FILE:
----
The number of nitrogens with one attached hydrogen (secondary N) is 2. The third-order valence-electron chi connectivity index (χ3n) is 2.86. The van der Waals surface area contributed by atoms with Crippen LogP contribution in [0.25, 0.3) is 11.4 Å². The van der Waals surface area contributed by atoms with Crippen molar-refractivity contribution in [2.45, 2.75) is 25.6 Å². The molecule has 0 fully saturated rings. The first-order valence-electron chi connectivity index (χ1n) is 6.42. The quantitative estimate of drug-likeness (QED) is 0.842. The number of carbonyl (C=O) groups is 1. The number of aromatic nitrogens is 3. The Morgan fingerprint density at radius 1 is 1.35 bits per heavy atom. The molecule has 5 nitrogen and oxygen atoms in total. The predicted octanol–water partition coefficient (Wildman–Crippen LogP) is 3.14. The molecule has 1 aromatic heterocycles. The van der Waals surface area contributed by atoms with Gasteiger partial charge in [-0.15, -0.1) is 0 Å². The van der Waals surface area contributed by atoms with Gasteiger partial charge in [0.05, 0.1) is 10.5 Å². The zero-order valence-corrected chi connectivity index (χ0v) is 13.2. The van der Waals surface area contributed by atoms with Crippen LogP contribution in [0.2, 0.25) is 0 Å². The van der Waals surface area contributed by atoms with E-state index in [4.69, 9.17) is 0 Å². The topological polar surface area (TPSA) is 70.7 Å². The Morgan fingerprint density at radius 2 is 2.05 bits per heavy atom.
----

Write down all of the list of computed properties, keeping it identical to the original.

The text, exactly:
The number of nitrogens with one attached hydrogen (secondary N) is 2. The third-order valence-electron chi connectivity index (χ3n) is 2.86. The van der Waals surface area contributed by atoms with Crippen LogP contribution in [0.25, 0.3) is 11.4 Å². The van der Waals surface area contributed by atoms with Crippen molar-refractivity contribution in [2.45, 2.75) is 25.6 Å². The molecule has 0 fully saturated rings. The first-order valence-electron chi connectivity index (χ1n) is 6.42. The quantitative estimate of drug-likeness (QED) is 0.842. The number of carbonyl (C=O) groups is 1. The number of aromatic nitrogens is 3. The Morgan fingerprint density at radius 1 is 1.35 bits per heavy atom. The molecule has 5 nitrogen and oxygen atoms in total. The predicted octanol–water partition coefficient (Wildman–Crippen LogP) is 3.14. The molecule has 1 aromatic heterocycles. The van der Waals surface area contributed by atoms with Gasteiger partial charge in [-0.15, -0.1) is 0 Å². The van der Waals surface area contributed by atoms with Gasteiger partial charge in [0.05, 0.1) is 10.5 Å². The zero-order valence-corrected chi connectivity index (χ0v) is 13.2. The van der Waals surface area contributed by atoms with Crippen LogP contribution in [0.2, 0.25) is 0 Å². The van der Waals surface area contributed by atoms with E-state index in [4.69, 9.17) is 0 Å². The topological polar surface area (TPSA) is 70.7 Å². The Morgan fingerprint density at radius 2 is 2.05 bits per heavy atom.